Separation Anxiety: What’s Normal and What’s a Problem?

separation anxiety

All young children typically experience some level of separation anxiety. In fact, it’s actually a survival instinct that’s especially acute in the young, helpless and vulnerable. Young children rely on their parents or caregivers for warmth, care and protection – and leaving that warm, caring and protective nest is a big deal indeed.

It becomes a bigger deal when you understand that infants and toddlers generally conform to the belief that their parents, caregivers or other attachment figures have the power to make all their big, bad fears disappear. They feel if the attachment figure goes away, they no longer have a protective shield against their fears and chaos is sure to ensure (along with a temper tantrum or two).

When Anxiety is Expected 

  • Newborns to 9 months: New babies generally have no problem being passed around the room and cooed at by total strangers.
  • 9 months to 1 year: Babies by now recognize their parents – and typically scream out for them when unknown people enter the mix, a concept known as stranger anxiety.
  • 1 to 2 years: Knowing their parents can save them from danger, children at this age are apt to wander and explore the unknown.
  • 2 years: Children stop exploring and start clinging, by now aware there is a separate and potentially dangerous world out there. They crave their parents’ protection.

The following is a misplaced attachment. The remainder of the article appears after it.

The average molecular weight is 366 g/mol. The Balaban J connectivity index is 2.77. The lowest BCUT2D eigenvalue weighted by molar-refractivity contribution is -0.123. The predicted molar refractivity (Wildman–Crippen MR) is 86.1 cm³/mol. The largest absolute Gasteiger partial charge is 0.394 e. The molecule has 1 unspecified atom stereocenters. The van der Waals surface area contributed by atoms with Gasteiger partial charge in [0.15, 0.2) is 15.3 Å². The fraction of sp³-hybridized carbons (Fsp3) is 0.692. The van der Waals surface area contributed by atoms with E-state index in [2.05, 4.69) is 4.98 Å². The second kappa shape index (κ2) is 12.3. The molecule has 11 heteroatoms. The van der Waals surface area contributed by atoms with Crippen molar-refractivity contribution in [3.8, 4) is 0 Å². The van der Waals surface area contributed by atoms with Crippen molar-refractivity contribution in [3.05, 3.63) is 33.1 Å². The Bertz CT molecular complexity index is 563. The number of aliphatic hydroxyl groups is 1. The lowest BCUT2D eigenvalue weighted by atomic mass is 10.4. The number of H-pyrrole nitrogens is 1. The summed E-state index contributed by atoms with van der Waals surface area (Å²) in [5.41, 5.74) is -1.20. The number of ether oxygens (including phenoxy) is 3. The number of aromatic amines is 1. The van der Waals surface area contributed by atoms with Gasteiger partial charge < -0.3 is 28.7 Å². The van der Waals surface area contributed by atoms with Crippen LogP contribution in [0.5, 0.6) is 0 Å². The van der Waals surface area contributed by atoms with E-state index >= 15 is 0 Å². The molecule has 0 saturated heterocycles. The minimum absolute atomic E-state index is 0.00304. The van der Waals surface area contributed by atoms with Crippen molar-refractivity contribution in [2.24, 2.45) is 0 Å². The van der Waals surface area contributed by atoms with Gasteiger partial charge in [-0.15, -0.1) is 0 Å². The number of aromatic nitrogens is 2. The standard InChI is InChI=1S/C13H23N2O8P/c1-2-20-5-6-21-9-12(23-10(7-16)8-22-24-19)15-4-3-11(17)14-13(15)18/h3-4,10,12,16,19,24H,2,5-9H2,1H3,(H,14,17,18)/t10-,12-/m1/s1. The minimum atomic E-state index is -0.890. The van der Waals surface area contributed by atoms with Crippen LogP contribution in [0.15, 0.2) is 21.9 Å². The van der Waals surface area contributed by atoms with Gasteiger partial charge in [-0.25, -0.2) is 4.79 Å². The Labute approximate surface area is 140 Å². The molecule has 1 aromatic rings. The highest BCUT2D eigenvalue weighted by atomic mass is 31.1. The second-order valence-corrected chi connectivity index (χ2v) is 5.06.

• 3 years and up: Anxiety and fear about separation from their parents generally continues to crop up as children become more broadly aware of the risks out there in the world. Your 4-year-old may fear sleeping alone in the dark, for instance, while your 5-year-old may cling to you when the babysitter shows up.

When Anxiety becomes a Problem

Each time your child conquers a new situation and gets through the anxiety, he or she can use the victory as a benchmark and move forward in new situations with less fear and anxiety – or not. Separation anxiety can become a problem if your child is unable to even try a new situation that doesn’t involve a parent or caregiver being close to his or her side.

Children suffering from separation anxiety cannot take any type of separation. They cannot fathom the idea of doing anything alone, from sleeping to play dates with school in between.

They experience any type of separation as an actual life-threatening event, with their innate fight or flight response triggered at the very idea of being away from their protective attachment figures. The fight or flight response, in turn, can bring on symptoms that include:

  • Increased heart rate
  • Rapid breathing
  • Dizziness or trembling
  • Panic and a feeling of impending doom

Alleviating the Problem

So what can calm down your child’s massive onslaught of adrenaline? Pretty much nothing at that very moment, although you can establish a consistent pattern of brief goodbyes and happy reunions to help your child understand the separation is not forever. Remaining calm, consistent and following through on promises can help, as can seeking out professional assistance to dig deeper into the issue to restore your child’s peace of mind.


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